Tag Archives: Jewish Studies

So you have a research project – where to start?

When you’re beginning a research project from scratch and you don’t have enough background information, the best place to start are the well-known reference and introductory works on the subject.

These types of work have many titles: encyclopedias, companions, textbooks, dictionaries, bibliographies, lexicons, introductions, primers, handbooks, key to… etc.

Encyclopedias are usually the best place to start, as they have the most detailed level of research among reference works. Articles within them are supposed to be “a repository of all known facts,” i.e. a current overview of everything known on a given topic. They distill vast bodies of secondary research into a small space to make it easier for you to see the big picture.

Encyclopedias tend to range from very broad (i.e. Encyclopedia of Islam) to more specialized and specific (i.e. Encyclopedia of Jews in the Islamic World). If you don’t know a lot already, you want to begin with the general topics and work your way into more specific materials. Imagine you are trying to find a little café in New York City. First, you might need to look at a map of the whole city, then at a map of Manhattan, then of a map of Uptown, and then a map of the subway. Same thing with encyclopedias and references.

While encyclopedias ought to be neutral, scholarship often advances from a relative viewpoint. You might notice that some encyclopedias lean towards various positions. That’s why it’s always a good idea to refer to multiple reference sources.

Sometimes the field of scholarship advances quickly and a new work appears at the time the reference encyclopedia was published. Keep in mind that recently published sources might not account for a year or two of secondary literature published after its writing. Even old encyclopedias have value as you can trace the intellectual history of a concept.

Take note, however, that reference works are usually not cited in academic papers. They’re mostly used for getting you up to speed on a topic.

Today, the most important references are online. My particular favorite is Oxford Islamic Studies, but all of them are generally good resources. Here are some of the go-to references in Islamic Studies:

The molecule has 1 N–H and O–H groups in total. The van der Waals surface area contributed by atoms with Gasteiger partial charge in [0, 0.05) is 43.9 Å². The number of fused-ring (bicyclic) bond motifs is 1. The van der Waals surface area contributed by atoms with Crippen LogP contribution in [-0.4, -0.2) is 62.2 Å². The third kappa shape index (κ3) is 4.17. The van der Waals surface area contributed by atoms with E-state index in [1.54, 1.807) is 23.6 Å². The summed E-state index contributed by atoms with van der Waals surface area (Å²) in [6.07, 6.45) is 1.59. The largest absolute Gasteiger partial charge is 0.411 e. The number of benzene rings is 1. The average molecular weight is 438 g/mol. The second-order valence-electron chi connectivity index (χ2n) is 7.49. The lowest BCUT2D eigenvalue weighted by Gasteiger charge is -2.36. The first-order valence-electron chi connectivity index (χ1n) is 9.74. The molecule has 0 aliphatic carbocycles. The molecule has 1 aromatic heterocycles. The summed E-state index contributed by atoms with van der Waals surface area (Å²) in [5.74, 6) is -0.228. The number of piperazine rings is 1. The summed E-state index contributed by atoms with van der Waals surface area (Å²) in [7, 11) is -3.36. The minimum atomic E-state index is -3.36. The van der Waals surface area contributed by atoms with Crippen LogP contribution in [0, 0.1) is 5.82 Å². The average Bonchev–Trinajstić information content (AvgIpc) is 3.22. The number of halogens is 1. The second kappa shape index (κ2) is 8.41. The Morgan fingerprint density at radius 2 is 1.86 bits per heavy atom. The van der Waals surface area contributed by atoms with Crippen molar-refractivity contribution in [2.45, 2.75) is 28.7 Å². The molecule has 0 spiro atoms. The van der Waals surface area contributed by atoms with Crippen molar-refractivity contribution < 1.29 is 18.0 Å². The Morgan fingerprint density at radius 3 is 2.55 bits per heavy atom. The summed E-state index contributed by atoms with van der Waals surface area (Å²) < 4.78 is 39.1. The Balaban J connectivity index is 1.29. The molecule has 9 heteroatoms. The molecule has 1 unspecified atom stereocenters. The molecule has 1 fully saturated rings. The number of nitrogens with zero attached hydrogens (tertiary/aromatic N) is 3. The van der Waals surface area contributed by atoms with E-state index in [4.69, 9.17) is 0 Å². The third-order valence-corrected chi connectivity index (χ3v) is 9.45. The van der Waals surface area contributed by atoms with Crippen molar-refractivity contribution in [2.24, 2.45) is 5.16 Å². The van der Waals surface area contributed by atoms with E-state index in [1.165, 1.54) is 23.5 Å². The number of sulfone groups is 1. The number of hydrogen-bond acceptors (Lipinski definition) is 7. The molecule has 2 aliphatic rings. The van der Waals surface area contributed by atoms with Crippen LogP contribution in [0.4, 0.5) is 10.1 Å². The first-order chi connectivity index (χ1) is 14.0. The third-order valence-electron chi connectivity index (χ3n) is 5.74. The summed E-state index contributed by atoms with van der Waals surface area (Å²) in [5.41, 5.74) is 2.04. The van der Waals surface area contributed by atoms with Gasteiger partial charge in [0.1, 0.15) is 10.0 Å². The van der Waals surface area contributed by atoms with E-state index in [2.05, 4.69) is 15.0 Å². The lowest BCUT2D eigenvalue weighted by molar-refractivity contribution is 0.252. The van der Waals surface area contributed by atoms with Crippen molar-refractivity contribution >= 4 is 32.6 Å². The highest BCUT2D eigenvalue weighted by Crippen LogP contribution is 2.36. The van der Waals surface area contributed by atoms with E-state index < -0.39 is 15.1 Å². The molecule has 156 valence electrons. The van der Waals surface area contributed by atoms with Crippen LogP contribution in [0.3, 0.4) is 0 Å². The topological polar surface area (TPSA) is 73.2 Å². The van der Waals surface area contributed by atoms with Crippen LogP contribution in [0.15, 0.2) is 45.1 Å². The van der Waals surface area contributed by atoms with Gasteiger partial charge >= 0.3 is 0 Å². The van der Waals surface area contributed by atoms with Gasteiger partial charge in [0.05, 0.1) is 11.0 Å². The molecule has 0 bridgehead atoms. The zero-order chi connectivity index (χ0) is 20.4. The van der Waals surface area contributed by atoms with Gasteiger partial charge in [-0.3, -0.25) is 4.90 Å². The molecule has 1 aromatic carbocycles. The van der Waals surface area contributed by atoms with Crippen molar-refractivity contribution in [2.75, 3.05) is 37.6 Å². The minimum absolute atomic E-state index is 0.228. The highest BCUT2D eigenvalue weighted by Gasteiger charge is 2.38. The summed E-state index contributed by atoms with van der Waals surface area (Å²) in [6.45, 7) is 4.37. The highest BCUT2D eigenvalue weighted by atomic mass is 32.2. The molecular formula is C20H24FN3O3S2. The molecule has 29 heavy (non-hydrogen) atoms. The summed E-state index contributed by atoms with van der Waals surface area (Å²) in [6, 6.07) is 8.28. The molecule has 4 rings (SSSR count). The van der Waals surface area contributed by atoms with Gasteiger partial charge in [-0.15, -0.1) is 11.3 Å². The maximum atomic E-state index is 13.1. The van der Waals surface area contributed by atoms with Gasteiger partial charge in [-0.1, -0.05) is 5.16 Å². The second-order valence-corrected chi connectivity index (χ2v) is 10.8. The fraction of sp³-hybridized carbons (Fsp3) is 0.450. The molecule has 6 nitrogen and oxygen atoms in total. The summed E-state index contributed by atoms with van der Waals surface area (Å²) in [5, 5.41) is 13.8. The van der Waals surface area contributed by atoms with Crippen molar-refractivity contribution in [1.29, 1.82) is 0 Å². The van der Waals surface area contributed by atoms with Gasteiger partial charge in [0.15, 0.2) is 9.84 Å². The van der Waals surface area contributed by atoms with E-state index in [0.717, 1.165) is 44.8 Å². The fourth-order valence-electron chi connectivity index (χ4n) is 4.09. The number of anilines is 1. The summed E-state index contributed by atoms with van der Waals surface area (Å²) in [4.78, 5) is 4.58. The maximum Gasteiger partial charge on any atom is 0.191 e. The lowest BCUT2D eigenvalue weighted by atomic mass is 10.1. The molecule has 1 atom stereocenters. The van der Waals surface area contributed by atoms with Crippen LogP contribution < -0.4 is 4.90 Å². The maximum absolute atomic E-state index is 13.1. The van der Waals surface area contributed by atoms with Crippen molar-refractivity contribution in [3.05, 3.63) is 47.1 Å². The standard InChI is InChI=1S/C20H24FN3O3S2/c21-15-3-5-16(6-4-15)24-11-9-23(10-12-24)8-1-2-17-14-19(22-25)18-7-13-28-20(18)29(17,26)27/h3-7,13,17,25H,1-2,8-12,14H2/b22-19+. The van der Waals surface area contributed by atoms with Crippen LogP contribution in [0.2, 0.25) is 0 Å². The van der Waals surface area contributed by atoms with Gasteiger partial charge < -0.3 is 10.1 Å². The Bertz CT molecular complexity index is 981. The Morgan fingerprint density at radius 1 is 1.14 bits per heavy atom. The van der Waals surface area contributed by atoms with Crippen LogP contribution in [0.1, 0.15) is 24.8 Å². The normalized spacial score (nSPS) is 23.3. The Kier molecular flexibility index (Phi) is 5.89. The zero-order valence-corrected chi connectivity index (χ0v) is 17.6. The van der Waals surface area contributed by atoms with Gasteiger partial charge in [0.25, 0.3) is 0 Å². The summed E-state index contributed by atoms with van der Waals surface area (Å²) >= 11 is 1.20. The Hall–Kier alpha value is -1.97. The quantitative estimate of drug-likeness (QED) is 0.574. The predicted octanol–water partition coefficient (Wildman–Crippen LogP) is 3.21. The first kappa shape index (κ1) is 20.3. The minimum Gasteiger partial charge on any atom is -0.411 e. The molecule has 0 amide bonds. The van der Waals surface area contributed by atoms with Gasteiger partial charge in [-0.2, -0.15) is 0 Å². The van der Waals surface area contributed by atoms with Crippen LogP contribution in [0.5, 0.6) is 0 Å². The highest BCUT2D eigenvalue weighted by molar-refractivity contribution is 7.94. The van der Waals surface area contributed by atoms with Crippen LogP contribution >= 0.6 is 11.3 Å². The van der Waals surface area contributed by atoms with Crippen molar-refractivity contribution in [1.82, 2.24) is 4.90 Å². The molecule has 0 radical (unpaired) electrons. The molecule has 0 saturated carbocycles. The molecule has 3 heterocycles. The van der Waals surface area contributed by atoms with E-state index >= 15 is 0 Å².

Take a look at our Middle East Studies Research Guide for even more!

A look at knowledge in Islam during #UAEReads

Lots of booksThis year was declared the year of reading in the UAE, with a national campaign to promote literacy, books, and intellectual curiosity among the populace. You can follow the campaign on social media visa the hashtag #UAEReads.

Islamic civilization and cultures have many precedents and a rich history from which to draw support for such educational initiatives. It is widely believed that the first verse of the Quran to be pronounced was: Read! (Surat al-‘Alaq 96:1)

According to the late professor of Arabic literature at Yale University, Franz Rosenthal, knowledge was one of the key ideas motivating the development of Muslim traditions. In his classic work, Rosenthal writes:

For ‘ilm [knowledge] is one of those concepts that have dominated Islam and given Muslim civilization its distinctive shape and complexion. In fact, there is no other concept that has been operative as a determinant of Muslim civilization in all its aspects to the same extent as ‘ilm. This holds good even for the most powerful among the terms of Muslim religious life such as, for instance tawhid “recognition of the oneness of God,” ad-din “the true religion,” and many others that are used constantly and emphatically. None of them equals ‘ilm in depth of meaning and wide incidence of use. There is no branch of Muslim intellectual life, of Muslim religious and political life, and of the daily life of the average Muslim that remained untouched by the all-pervasive attitude toward knowledge as something of supreme value for Muslim being. ‘Ilm is Islam, even if the theologians have been hesitant to accept the technical correctness of this equation. The very fact of their passionate discussion of the concept attests to its fundamental importance for Islam.

Rosenthal, Franz. Knowledge Triumphant. Boston: Brill, 2007. p. 2.

We have access to many scholarly resources in the library that explore this topic from a variety of angles. Here is just a quick sample list:

As always, we’re happy to help you find more!